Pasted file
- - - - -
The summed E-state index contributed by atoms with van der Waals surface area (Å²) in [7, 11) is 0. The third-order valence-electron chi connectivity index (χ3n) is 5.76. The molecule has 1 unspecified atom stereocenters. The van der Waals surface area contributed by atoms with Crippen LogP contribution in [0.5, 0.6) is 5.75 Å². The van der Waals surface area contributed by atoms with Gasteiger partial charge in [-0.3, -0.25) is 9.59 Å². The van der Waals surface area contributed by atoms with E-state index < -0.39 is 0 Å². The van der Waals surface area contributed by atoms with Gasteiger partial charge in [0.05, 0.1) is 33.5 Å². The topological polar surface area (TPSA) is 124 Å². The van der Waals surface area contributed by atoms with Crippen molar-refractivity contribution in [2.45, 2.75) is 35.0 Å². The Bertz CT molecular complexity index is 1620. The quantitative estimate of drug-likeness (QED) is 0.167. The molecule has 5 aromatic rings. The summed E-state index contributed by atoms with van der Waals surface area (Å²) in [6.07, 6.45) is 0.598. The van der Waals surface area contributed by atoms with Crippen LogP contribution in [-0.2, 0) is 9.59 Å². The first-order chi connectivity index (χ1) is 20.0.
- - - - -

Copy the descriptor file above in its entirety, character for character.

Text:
The summed E-state index contributed by atoms with van der Waals surface area (Å²) in [7, 11) is 0. The third-order valence-electron chi connectivity index (χ3n) is 5.76. The molecule has 1 unspecified atom stereocenters. The van der Waals surface area contributed by atoms with Crippen LogP contribution in [0.5, 0.6) is 5.75 Å². The van der Waals surface area contributed by atoms with Gasteiger partial charge in [-0.3, -0.25) is 9.59 Å². The van der Waals surface area contributed by atoms with E-state index < -0.39 is 0 Å². The van der Waals surface area contributed by atoms with Gasteiger partial charge in [0.05, 0.1) is 33.5 Å². The topological polar surface area (TPSA) is 124 Å². The van der Waals surface area contributed by atoms with Crippen molar-refractivity contribution in [2.45, 2.75) is 35.0 Å². The Bertz CT molecular complexity index is 1620. The quantitative estimate of drug-likeness (QED) is 0.167. The molecule has 5 aromatic rings. The summed E-state index contributed by atoms with van der Waals surface area (Å²) in [6.07, 6.45) is 0.598. The van der Waals surface area contributed by atoms with Crippen LogP contribution in [-0.2, 0) is 9.59 Å². The first-order chi connectivity index (χ1) is 20.0.